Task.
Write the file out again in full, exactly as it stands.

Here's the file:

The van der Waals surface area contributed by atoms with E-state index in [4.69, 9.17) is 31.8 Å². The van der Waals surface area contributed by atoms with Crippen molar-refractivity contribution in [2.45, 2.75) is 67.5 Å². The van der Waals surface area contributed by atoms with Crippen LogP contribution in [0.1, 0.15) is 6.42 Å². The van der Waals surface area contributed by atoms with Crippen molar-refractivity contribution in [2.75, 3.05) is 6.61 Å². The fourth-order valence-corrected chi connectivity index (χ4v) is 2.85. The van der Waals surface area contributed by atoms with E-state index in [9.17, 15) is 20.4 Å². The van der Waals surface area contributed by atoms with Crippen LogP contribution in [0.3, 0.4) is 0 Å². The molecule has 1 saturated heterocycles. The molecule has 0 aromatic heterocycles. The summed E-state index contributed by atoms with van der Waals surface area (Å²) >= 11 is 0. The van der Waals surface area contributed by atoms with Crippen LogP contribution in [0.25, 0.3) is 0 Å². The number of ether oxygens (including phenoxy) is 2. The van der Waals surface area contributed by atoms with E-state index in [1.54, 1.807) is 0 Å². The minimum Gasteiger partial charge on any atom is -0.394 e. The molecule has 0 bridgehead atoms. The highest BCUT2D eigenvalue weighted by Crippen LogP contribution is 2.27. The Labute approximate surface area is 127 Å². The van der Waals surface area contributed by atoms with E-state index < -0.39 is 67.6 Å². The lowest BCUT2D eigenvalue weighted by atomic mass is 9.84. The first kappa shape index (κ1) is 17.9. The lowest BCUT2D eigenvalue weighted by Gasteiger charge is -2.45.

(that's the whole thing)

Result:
The van der Waals surface area contributed by atoms with E-state index in [4.69, 9.17) is 31.8 Å². The van der Waals surface area contributed by atoms with Crippen molar-refractivity contribution in [2.45, 2.75) is 67.5 Å². The van der Waals surface area contributed by atoms with Crippen LogP contribution in [0.1, 0.15) is 6.42 Å². The van der Waals surface area contributed by atoms with Crippen molar-refractivity contribution in [2.75, 3.05) is 6.61 Å². The fourth-order valence-corrected chi connectivity index (χ4v) is 2.85. The van der Waals surface area contributed by atoms with E-state index in [9.17, 15) is 20.4 Å². The van der Waals surface area contributed by atoms with Crippen LogP contribution in [0.3, 0.4) is 0 Å². The molecule has 1 saturated heterocycles. The molecule has 0 aromatic heterocycles. The summed E-state index contributed by atoms with van der Waals surface area (Å²) >= 11 is 0. The van der Waals surface area contributed by atoms with Crippen LogP contribution in [0.25, 0.3) is 0 Å². The number of ether oxygens (including phenoxy) is 2. The van der Waals surface area contributed by atoms with E-state index in [1.54, 1.807) is 0 Å². The minimum Gasteiger partial charge on any atom is -0.394 e. The molecule has 0 bridgehead atoms. The highest BCUT2D eigenvalue weighted by Crippen LogP contribution is 2.27. The Labute approximate surface area is 127 Å². The van der Waals surface area contributed by atoms with E-state index < -0.39 is 67.6 Å². The lowest BCUT2D eigenvalue weighted by atomic mass is 9.84. The first kappa shape index (κ1) is 17.9. The lowest BCUT2D eigenvalue weighted by Gasteiger charge is -2.45.